It’s been a while since I’ve posted (babbled incoherently for paragraphs on end, because that’s the beauty of the internet), but I’m back! (Obviously). One of the numerous reasons (excuses) I’ve been away is because I’ve been focusing on my poetry. My God, that sounded just as ostentatious as someone telling you they’ve taken time off to “develop their sound,” didn’t it? Well, ostentatious or not, it’s true. I’ve dropped my keyboard in favor of my pen and I haven’t regretted it for a second. Poetic venting amazingly is just as satisfying as blog venting.
In case you didn’t know–and I’m guessing unless you are an avid part of the library or writing scene or your teacher/professor forced you to write a haiku this month, you didn’t know–April is National Poetry Month. For a while, I’ve been hesitant about sharing any of my poetry over my blog for many reasons, but since it’s taken over my life for the last six months or so and in the spirit of National Poetry Month, I’ve decided to share some with you all.
I know poetry isn’t a lot of people’s thing, so if that includes you, feel free to ignore this post! Or if you don’t want to read on for fear my poetry will be so utterly atrocious you won’t be able to look me in the eyes again, so be it! For the rest of you, enjoy!
I littered the floor with stars as I entered,
my costume trailing glitter and sequins
in my wake. We greeted each other as old friends,
but later, as a girl bobbed her bunny ears
to some nonexistent rhythm, my face leaned
against his, my mask on his mask. We pressed
closer on the couch, not quite fitting
between the cushions and the backrest, my awkward angles
with his. Later, he laid me on the mattress and I noticed
for the first time a window above his bed,
where the stars shone through.
I Placed in a Letter
I placed in a letter, five pages, front
and back, scrawled in five different shades
of ink. I filled it with the naivety of a melancholic
seventeen year old who lived
in a different world than you died from.
I watered tears along the satin
lining, and your willow-green chiffon dress.
But I couldn’t put in the memory of you
sitting in your hand-painted rocking chair,
sipping coffee out of the clouded porcelain
cup. Or the way you could give a full laugh
with just your eyes. I couldn’t set my love
in beside you, or my heartbreak. I wanted
to take the sunlight that colored my shoulders
through the stained glass and fill the casket
with it, so when the lid closed
you wouldn’t be in darkness.
My Grandmother’s 83rd Birthday
Even when the candle flames nipped her nose,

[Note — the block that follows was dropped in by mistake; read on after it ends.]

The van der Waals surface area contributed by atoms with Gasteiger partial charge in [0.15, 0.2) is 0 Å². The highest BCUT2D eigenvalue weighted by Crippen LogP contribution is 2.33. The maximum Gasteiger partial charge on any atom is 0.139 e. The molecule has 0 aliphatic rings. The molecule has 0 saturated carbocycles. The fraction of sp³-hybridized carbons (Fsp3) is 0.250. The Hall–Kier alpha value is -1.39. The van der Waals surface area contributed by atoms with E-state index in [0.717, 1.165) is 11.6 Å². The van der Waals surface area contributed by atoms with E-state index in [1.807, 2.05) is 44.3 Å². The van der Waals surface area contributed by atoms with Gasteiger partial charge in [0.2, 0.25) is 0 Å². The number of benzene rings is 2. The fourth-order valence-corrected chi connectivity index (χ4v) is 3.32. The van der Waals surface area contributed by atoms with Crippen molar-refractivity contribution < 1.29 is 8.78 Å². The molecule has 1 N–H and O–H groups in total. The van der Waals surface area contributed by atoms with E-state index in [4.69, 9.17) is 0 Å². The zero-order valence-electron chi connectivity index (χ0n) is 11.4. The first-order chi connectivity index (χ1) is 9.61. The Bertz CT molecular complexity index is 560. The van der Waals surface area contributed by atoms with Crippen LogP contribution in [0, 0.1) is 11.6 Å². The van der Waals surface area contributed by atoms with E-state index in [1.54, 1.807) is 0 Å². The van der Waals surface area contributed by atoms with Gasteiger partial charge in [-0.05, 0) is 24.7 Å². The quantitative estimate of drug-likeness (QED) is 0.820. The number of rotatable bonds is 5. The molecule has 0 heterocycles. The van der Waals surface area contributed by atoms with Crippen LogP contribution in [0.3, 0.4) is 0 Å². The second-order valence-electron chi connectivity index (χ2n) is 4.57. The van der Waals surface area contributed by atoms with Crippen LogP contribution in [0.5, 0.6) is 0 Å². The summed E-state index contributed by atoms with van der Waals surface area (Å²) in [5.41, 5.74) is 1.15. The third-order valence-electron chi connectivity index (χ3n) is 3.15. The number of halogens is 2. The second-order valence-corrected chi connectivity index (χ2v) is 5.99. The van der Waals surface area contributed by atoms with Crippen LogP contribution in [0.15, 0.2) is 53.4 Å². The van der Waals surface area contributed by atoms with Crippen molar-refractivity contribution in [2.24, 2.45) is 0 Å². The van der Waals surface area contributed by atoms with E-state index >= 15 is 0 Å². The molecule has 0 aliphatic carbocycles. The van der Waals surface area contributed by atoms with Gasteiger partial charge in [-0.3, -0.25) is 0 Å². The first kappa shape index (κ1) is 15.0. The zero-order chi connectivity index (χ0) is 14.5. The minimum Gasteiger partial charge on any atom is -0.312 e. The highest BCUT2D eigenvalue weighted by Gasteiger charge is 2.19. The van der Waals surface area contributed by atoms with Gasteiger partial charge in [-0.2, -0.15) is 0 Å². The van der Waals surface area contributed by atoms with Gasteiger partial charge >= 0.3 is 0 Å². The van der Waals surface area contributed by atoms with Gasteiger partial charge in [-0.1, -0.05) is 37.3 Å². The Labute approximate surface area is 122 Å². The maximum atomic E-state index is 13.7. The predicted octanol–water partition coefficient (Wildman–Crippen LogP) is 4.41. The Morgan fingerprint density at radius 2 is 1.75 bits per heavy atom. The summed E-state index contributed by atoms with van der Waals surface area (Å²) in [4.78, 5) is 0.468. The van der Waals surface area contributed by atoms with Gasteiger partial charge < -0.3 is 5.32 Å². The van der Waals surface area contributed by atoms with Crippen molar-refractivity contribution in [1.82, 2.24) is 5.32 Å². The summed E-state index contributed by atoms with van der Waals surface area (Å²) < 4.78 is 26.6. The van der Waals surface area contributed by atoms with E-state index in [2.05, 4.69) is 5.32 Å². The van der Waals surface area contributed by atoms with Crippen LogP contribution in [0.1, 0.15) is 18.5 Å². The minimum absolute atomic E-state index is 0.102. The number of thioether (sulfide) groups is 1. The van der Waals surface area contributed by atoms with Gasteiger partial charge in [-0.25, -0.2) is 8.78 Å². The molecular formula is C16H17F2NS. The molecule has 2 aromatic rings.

she just watched the columns of fire sway
with a blank expression, and bleated
softly like a ewe looking for its mother.
The rest of the evening she stood by
the front door with her purse slung over
her shoulder and a photograph of her
parents in one hand, staring through
the frosted glass. Nobody could figure
out what she wanted when she shook
the picture and pointed outside, but
I think she was waiting for her parents
to show up, walk through the front door
and swing her in circles. To say, “happy
birthday little duckling,” and take her
away to whatever home they dwell in
now—the hills of heaven or just sweet,
faded memory. Wherever it is, I know
it smells of freshly cut hay and a baking
cherry chip birthday cake. I think it sounds
a lot like the wireless rustling out requests
of “unconditional surrender” from Japan,
and feels like a swelling hope that loved
ones will finally find their way back home.
We Don’t Know the Difference
We don’t know the difference between
cranes, herons, and egrets out there
in the wild riverbanks, the beaks of our
kayaks nudging a split in the surface.
We want to feel a part of chattering grasses
and willows bending down to rinse
their hair in the water. We want to reply
to the calling birds in clear, fluent tongues.
But we don’t even know the difference
between cranes, herons, and egrets.
And they, with their snaking necks
and blackberry eyes, can spot imposters
faster than the silver fish they stalk.
Death by Dementia
When you died nobody at the cemetery
seemed to be mourning, even as they clutched
their chests and begged the hard wind
to water their eyes. They all knew those tears
had showered and dried long before, when
you lost every form of life except the gentle struggle
of your heart beating on. Even the dew had dried
already in the morning sun’s comforting presence.
Even the crows wore blue in the reflecting light.
Caught in our grief, like a child holding
their mother’s hand, racing to keep up,
is the resurging peace of mind knowing
we never have to look into your eyes again
and see nothing but our own reflections.
I Swallowed Those Three Words
I swallowed those three words with the wine—
threw them back with the pill I take every night,
letting them soak and succumb to the sweet acid.
I tucked the syllables away deep under the sheets
while you ran your fingers across my back, even though
I knew you had your own caught somewhere
between your lips and my neck. The whole night
I could feel your breaths not clouding into their sounds.